So, been another busy week, but not so much travel – just been pottering around the local area which makes a nice change! Also means I get home at a reasonable hour! Had a good weekend – my 10 year old son and I went to the Donnington Car Museum for a look around. He is mad about F1, and when we saw two of Senna’s cars, he was over the moon! I read that it is closing down for good on November 5th, as they can’t afford to keep it open any more – such a shame, as there is so much history there.
Anywho – on to other things. The weather has been fairly kind this past week, but it wasn’t until the end of last week I managed to get out under the starts with my 20x80’s. it was my first look at the moon through them, and I was very pleased with the view – the moon as just coming up to half full, and the detail along the terminator was crisp and sharp. I was able to make out Mare Imbrium. It was half illuminated, and some of the mountain peaks on the far side where just starting to be hit with sunlight. Further down, there were two craters in amazing relief – I think they were Eratosthenes on the left, and Copernicus to the right. Copernicus as in deep shadow, apart from the far left crater wall, which was bathed in sunlight. Overall, I was really pleased with the views, and have decided to learn as much about the Moon as I can, in readiness of the Explorer 150PL I shall be getting at Christmas.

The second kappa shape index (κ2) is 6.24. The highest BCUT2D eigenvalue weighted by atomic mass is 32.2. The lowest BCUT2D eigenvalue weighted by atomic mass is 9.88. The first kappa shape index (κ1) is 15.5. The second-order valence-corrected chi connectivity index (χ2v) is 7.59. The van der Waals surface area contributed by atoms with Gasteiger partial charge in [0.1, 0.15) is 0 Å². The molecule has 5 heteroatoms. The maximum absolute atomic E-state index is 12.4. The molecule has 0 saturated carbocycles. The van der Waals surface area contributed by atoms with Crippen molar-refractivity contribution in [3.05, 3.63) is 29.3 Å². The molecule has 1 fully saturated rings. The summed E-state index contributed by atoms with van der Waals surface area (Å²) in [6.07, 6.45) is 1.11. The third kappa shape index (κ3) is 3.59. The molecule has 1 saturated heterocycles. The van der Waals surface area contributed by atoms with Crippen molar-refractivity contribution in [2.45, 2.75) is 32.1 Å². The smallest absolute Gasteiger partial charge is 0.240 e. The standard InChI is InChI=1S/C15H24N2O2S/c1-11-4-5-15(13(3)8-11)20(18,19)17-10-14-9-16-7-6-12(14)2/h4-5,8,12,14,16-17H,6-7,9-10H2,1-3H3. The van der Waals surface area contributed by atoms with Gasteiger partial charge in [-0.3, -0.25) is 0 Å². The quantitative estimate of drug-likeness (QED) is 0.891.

Further afield, I kept getting pulled back to the area around Cassiopeia, and Andromeda. I still don’t know what I am looking at really, but once back in the house, I am using Stellarium to work it out!! I found two clusters, close together below Cassiopeia – turns out it was N884 and N869, and each showed a mass of stars.
I went back again to M45 to marvel at the sea of stars I could see. It is still fairly low from where I am, so hopefully the view will improve in the coming months.
Next out, I want to try finding some globular clusters, such as M13. Time to start ticking off the Messier objects I think! Looks like it will be good again tonight, up till about midnight, but the Moon is nearly full, which might makes things tricky – we shall see!